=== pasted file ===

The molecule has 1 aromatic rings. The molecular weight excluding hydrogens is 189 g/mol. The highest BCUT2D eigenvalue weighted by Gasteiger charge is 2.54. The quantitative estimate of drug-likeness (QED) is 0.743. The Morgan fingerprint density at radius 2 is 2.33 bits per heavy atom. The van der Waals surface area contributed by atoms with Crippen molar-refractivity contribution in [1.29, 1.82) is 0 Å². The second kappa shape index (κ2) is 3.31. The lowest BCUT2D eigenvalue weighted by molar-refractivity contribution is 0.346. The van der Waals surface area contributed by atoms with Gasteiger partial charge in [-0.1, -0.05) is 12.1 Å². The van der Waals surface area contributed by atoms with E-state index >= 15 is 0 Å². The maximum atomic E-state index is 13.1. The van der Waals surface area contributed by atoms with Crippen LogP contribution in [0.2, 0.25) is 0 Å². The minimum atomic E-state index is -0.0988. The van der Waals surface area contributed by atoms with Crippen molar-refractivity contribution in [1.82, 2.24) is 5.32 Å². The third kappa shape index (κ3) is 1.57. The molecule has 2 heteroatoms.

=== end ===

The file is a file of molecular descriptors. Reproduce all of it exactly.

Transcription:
The molecule has 1 aromatic rings. The molecular weight excluding hydrogens is 189 g/mol. The highest BCUT2D eigenvalue weighted by Gasteiger charge is 2.54. The quantitative estimate of drug-likeness (QED) is 0.743. The Morgan fingerprint density at radius 2 is 2.33 bits per heavy atom. The van der Waals surface area contributed by atoms with Crippen molar-refractivity contribution in [1.29, 1.82) is 0 Å². The second kappa shape index (κ2) is 3.31. The lowest BCUT2D eigenvalue weighted by molar-refractivity contribution is 0.346. The van der Waals surface area contributed by atoms with Gasteiger partial charge in [-0.1, -0.05) is 12.1 Å². The van der Waals surface area contributed by atoms with E-state index >= 15 is 0 Å². The maximum atomic E-state index is 13.1. The van der Waals surface area contributed by atoms with Crippen LogP contribution in [0.2, 0.25) is 0 Å². The minimum atomic E-state index is -0.0988. The van der Waals surface area contributed by atoms with Crippen molar-refractivity contribution in [1.82, 2.24) is 5.32 Å². The third kappa shape index (κ3) is 1.57. The molecule has 2 heteroatoms.